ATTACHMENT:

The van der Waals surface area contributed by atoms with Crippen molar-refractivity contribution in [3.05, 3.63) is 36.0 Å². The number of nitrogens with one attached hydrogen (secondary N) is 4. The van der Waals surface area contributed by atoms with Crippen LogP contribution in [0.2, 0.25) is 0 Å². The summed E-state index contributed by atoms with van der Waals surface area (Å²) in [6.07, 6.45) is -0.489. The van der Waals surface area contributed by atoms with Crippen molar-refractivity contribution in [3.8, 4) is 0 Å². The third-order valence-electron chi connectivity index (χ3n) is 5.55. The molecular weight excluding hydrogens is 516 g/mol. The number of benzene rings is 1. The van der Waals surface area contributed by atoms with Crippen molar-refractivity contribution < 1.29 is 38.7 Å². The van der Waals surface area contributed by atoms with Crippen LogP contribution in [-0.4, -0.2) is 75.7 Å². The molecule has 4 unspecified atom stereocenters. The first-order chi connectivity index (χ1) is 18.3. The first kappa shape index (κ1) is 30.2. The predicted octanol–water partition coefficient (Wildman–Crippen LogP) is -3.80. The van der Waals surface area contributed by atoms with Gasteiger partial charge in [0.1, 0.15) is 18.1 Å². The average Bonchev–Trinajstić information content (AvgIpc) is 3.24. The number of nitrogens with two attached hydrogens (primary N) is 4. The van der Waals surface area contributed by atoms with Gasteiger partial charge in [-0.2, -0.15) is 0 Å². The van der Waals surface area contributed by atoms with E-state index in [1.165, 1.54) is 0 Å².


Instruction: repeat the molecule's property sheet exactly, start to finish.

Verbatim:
The van der Waals surface area contributed by atoms with Crippen molar-refractivity contribution in [3.05, 3.63) is 36.0 Å². The number of nitrogens with one attached hydrogen (secondary N) is 4. The van der Waals surface area contributed by atoms with Crippen LogP contribution in [0.2, 0.25) is 0 Å². The summed E-state index contributed by atoms with van der Waals surface area (Å²) in [6.07, 6.45) is -0.489. The van der Waals surface area contributed by atoms with Crippen molar-refractivity contribution in [3.8, 4) is 0 Å². The third-order valence-electron chi connectivity index (χ3n) is 5.55. The molecular weight excluding hydrogens is 516 g/mol. The number of benzene rings is 1. The van der Waals surface area contributed by atoms with Crippen molar-refractivity contribution < 1.29 is 38.7 Å². The van der Waals surface area contributed by atoms with Crippen LogP contribution in [-0.4, -0.2) is 75.7 Å². The molecule has 4 unspecified atom stereocenters. The first-order chi connectivity index (χ1) is 18.3. The first kappa shape index (κ1) is 30.2. The predicted octanol–water partition coefficient (Wildman–Crippen LogP) is -3.80. The van der Waals surface area contributed by atoms with Gasteiger partial charge in [0.1, 0.15) is 18.1 Å². The average Bonchev–Trinajstić information content (AvgIpc) is 3.24. The number of nitrogens with two attached hydrogens (primary N) is 4. The van der Waals surface area contributed by atoms with Gasteiger partial charge in [-0.2, -0.15) is 0 Å². The van der Waals surface area contributed by atoms with E-state index in [1.165, 1.54) is 0 Å².